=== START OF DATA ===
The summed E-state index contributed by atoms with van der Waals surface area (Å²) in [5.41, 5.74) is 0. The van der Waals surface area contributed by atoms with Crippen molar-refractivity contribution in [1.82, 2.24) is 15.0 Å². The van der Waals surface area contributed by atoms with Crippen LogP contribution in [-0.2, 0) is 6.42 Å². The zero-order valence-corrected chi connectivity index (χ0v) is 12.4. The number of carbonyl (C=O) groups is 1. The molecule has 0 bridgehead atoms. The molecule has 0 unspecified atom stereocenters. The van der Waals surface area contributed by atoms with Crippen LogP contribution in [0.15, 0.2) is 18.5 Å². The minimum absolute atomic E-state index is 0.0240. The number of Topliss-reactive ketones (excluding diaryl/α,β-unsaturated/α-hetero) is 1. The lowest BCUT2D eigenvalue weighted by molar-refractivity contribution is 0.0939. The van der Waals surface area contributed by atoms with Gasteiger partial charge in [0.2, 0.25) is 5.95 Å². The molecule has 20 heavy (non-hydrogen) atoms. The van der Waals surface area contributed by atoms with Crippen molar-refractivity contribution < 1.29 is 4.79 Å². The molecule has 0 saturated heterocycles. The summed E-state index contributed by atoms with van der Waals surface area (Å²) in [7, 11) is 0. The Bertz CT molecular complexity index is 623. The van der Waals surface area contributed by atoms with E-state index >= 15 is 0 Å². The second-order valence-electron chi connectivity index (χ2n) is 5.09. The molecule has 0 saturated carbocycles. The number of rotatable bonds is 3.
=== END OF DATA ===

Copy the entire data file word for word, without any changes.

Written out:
The summed E-state index contributed by atoms with van der Waals surface area (Å²) in [5.41, 5.74) is 0. The van der Waals surface area contributed by atoms with Crippen molar-refractivity contribution in [1.82, 2.24) is 15.0 Å². The van der Waals surface area contributed by atoms with Crippen LogP contribution in [-0.2, 0) is 6.42 Å². The zero-order valence-corrected chi connectivity index (χ0v) is 12.4. The number of carbonyl (C=O) groups is 1. The molecule has 0 bridgehead atoms. The molecule has 0 unspecified atom stereocenters. The van der Waals surface area contributed by atoms with Crippen LogP contribution in [0.15, 0.2) is 18.5 Å². The minimum absolute atomic E-state index is 0.0240. The number of Topliss-reactive ketones (excluding diaryl/α,β-unsaturated/α-hetero) is 1. The lowest BCUT2D eigenvalue weighted by molar-refractivity contribution is 0.0939. The van der Waals surface area contributed by atoms with Gasteiger partial charge in [0.2, 0.25) is 5.95 Å². The molecule has 20 heavy (non-hydrogen) atoms. The van der Waals surface area contributed by atoms with Crippen molar-refractivity contribution < 1.29 is 4.79 Å². The molecule has 0 saturated heterocycles. The summed E-state index contributed by atoms with van der Waals surface area (Å²) in [7, 11) is 0. The Bertz CT molecular complexity index is 623. The van der Waals surface area contributed by atoms with E-state index >= 15 is 0 Å². The second-order valence-electron chi connectivity index (χ2n) is 5.09. The molecule has 0 saturated carbocycles. The number of rotatable bonds is 3.